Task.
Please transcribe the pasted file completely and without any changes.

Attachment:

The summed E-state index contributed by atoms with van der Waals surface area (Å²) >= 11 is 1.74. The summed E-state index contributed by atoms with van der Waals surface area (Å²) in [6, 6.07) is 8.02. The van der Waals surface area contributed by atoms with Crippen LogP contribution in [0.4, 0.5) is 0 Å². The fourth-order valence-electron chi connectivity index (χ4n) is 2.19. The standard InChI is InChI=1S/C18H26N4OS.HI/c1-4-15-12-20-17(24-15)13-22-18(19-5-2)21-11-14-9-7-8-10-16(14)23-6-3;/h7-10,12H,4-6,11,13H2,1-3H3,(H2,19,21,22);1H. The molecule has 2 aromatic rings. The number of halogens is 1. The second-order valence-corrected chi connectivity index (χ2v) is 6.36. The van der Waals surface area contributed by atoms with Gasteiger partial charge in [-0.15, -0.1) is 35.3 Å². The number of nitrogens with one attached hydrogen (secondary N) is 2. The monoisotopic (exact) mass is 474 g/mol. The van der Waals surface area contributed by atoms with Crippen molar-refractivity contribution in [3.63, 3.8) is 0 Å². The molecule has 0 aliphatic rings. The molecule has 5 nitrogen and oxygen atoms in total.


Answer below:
The summed E-state index contributed by atoms with van der Waals surface area (Å²) >= 11 is 1.74. The summed E-state index contributed by atoms with van der Waals surface area (Å²) in [6, 6.07) is 8.02. The van der Waals surface area contributed by atoms with Crippen LogP contribution in [0.4, 0.5) is 0 Å². The fourth-order valence-electron chi connectivity index (χ4n) is 2.19. The standard InChI is InChI=1S/C18H26N4OS.HI/c1-4-15-12-20-17(24-15)13-22-18(19-5-2)21-11-14-9-7-8-10-16(14)23-6-3;/h7-10,12H,4-6,11,13H2,1-3H3,(H2,19,21,22);1H. The molecule has 2 aromatic rings. The number of halogens is 1. The second-order valence-corrected chi connectivity index (χ2v) is 6.36. The van der Waals surface area contributed by atoms with Gasteiger partial charge in [-0.15, -0.1) is 35.3 Å². The number of nitrogens with one attached hydrogen (secondary N) is 2. The monoisotopic (exact) mass is 474 g/mol. The van der Waals surface area contributed by atoms with Crippen molar-refractivity contribution in [3.63, 3.8) is 0 Å². The molecule has 0 aliphatic rings. The molecule has 5 nitrogen and oxygen atoms in total.